The ancient town of Çatalhöyük appears today as a large hill on the Anatolian plain. However the grass and soil conceal a settlement that was once lived in by 3,500 to 8,000 people more than 9,000 years ago. This concentrated farming community produced exceptional art and architecture for its time, making it one of the most important archaeological sites in the world.
There is a full-sized reconstruction of a typical Çatalhöyük home on site. It is open to visit, and also used by archaeologists to test their theories about the past. This first house has aided researchers in exploring how bricks were made, how fires were maintained in the ovens, how pigments and plaster were used on the walls, how bodies were buried in the floors. In 2016, four more replica buildings were constructed and opened in 2017. One of these new homes is a composite (an amalgamation of various features of Catal's homes); two are based on Mellaart's findings (namely, the so-called hunting shrine and vulture shrine) and the fourth is Building 77, excavation during Hodder's time.
One of Ҫatalhöyük’s most defining attributes was its inhabitants’ gradual, continuous building and rebuilding of their houses. These houses were very important to all aspects of their lives: material, social and ritual. Houses were roughly rectangular and closely built together with no streets in-between. Instead, people moved around on roofs and accessed their homes down a wooden ladder via an opening in the ceiling.
All the houses found at Ҫatalhöyük are different in shape and size, yet most follow a general layout. Each central room had an oven below the stairs where people carried out domestic tasks such as cooking. Raised platforms within the rooms were used for sleeping and other domestic activities. Beneath these platforms inhabitants buried their dead. Side rooms were accessed off the central room providing essential storage areas.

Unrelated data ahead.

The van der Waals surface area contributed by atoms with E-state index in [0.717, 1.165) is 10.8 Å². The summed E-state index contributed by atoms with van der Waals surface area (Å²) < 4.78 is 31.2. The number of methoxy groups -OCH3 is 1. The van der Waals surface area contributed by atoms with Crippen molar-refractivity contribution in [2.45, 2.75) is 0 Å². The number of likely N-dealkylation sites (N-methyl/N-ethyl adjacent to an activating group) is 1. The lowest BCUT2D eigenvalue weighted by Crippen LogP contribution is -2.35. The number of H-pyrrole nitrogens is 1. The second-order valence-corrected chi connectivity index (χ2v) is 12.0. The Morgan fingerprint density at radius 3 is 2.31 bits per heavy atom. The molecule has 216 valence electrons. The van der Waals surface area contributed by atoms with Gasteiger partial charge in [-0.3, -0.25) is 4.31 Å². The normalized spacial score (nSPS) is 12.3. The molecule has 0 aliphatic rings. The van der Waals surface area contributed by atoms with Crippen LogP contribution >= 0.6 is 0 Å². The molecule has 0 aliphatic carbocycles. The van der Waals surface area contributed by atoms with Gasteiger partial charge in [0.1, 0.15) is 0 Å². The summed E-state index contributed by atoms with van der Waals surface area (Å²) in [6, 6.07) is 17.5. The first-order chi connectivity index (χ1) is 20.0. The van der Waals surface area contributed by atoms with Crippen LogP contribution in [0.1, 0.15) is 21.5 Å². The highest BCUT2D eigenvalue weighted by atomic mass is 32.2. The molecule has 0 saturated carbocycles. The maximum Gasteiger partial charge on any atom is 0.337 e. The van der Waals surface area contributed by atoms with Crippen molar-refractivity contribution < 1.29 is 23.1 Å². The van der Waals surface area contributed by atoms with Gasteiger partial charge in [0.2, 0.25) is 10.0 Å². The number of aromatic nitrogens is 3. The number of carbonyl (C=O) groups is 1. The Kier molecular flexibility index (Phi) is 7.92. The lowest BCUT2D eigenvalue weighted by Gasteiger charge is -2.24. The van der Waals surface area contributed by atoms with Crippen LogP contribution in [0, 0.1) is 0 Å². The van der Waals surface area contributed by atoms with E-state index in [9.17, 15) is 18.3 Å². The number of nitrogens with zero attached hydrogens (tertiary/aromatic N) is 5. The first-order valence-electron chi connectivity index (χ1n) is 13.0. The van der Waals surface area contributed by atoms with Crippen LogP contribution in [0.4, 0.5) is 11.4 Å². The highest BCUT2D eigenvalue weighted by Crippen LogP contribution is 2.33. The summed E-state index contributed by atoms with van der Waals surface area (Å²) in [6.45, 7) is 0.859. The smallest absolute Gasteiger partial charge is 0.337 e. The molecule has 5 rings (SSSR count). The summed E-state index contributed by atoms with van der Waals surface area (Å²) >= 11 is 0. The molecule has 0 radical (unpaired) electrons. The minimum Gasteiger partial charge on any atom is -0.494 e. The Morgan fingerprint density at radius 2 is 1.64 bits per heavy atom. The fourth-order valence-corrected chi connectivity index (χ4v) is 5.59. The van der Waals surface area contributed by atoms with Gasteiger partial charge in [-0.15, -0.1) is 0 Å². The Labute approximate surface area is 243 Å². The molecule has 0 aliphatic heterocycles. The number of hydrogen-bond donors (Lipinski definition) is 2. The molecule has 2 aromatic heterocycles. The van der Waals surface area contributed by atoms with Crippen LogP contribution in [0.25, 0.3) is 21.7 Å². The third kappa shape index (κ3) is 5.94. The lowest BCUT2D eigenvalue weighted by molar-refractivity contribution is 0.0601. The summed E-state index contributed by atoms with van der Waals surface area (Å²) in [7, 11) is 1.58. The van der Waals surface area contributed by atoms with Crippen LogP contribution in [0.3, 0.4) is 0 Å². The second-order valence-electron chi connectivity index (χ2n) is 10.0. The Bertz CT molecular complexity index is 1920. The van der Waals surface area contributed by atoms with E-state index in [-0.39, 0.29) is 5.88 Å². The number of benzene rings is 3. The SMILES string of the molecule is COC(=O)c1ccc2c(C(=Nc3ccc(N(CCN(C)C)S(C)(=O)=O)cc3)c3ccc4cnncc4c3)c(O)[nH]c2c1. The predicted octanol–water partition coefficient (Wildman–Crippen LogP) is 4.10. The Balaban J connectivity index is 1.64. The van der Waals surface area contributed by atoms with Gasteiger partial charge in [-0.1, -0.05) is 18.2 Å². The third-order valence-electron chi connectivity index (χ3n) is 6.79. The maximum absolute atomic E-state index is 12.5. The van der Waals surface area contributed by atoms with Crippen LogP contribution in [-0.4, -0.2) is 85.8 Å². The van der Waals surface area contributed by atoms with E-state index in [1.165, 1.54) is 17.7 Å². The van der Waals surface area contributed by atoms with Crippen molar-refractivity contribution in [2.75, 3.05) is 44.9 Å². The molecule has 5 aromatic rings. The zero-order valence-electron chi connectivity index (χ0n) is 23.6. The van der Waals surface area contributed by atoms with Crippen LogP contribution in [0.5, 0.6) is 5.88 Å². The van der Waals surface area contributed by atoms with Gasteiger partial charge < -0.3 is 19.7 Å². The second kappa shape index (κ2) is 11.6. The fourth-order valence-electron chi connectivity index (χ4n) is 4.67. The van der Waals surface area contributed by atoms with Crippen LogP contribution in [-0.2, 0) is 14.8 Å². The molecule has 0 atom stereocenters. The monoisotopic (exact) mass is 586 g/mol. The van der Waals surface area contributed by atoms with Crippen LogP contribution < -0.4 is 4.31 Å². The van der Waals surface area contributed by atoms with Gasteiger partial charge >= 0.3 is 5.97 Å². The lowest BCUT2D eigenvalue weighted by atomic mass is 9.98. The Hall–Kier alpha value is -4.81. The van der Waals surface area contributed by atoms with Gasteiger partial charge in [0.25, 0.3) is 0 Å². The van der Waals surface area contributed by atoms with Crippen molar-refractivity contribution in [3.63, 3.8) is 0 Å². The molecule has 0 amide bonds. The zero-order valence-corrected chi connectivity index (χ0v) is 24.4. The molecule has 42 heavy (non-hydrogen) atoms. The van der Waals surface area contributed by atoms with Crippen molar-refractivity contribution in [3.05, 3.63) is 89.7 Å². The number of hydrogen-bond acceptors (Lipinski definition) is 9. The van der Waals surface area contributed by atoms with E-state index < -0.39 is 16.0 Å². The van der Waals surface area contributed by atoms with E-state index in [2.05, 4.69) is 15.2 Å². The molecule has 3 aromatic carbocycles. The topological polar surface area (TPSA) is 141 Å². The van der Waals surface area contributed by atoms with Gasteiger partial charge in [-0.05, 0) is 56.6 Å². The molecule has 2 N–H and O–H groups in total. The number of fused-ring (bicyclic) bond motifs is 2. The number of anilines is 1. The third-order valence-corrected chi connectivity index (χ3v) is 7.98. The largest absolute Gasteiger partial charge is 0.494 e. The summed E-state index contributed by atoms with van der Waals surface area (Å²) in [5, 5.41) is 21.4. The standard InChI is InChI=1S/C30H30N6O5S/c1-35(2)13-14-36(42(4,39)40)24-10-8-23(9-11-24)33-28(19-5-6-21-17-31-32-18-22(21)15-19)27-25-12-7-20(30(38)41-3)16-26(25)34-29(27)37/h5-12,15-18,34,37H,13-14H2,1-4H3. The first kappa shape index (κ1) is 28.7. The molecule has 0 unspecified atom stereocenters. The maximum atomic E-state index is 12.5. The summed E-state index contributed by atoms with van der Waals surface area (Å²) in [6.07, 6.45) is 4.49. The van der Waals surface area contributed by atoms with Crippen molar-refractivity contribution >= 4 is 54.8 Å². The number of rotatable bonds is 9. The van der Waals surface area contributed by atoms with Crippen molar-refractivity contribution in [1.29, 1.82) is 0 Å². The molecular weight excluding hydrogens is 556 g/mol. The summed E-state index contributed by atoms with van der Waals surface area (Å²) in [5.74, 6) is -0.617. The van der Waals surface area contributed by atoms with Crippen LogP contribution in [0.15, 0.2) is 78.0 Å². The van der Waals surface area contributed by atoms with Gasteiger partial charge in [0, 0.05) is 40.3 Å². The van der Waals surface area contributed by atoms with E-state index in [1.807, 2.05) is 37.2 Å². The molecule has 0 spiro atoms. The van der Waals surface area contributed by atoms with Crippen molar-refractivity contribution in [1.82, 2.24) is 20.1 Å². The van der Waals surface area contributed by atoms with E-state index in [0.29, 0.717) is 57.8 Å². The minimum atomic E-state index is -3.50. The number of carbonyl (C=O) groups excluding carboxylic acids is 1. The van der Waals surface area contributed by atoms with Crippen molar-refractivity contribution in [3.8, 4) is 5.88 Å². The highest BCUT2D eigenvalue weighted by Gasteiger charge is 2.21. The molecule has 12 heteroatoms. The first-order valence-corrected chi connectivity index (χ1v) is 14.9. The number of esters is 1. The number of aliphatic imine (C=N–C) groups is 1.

Like we do today, people decorated their homes. At Ҫatalhöyük we see white plastered walls and floors, on which elaborate paintings were made depicting hunting scenes and geometric patterns. The walls were constructed of mud bricks. Evidence suggests that the wet clay mixture was either placed directly on the wall between wooden boards or constructed using mortar and sun-dried bricks. This tradition seems to have carried on over time to the present day, as we see similar construction methods used in the local region now. Thick wooden posts were erected in the central room and may have been used to strengthen the structure, as well as create internal divisions of space.
People took great care of their houses and meticulous planning was an important part of the building process. We know that houses were continually infilled, often burnt and rebuilt throughout the site’s occupation, eventually creating the mound that we can see on site today.
In 2018, four replica houses (model evler, as they are known in Turkish) have joined the existing Experimental House, giving visitors a chance to walk through recreated Neolithic buildings. Wall paintings, wall sculptures, even the famous bucrania (bull skulls) fill the houses, as well as new signs to help identify what everything is. The window & ground level outdoor exit are modern amenities. These did not exist in the Neolithic! Back then, light and people came through an opening in the ceilings of the buildings.
Text source: catalhoyuk.com
Photo: Experimental firing of an oven inside a reconstructed building (Photo: Jason Quinlan)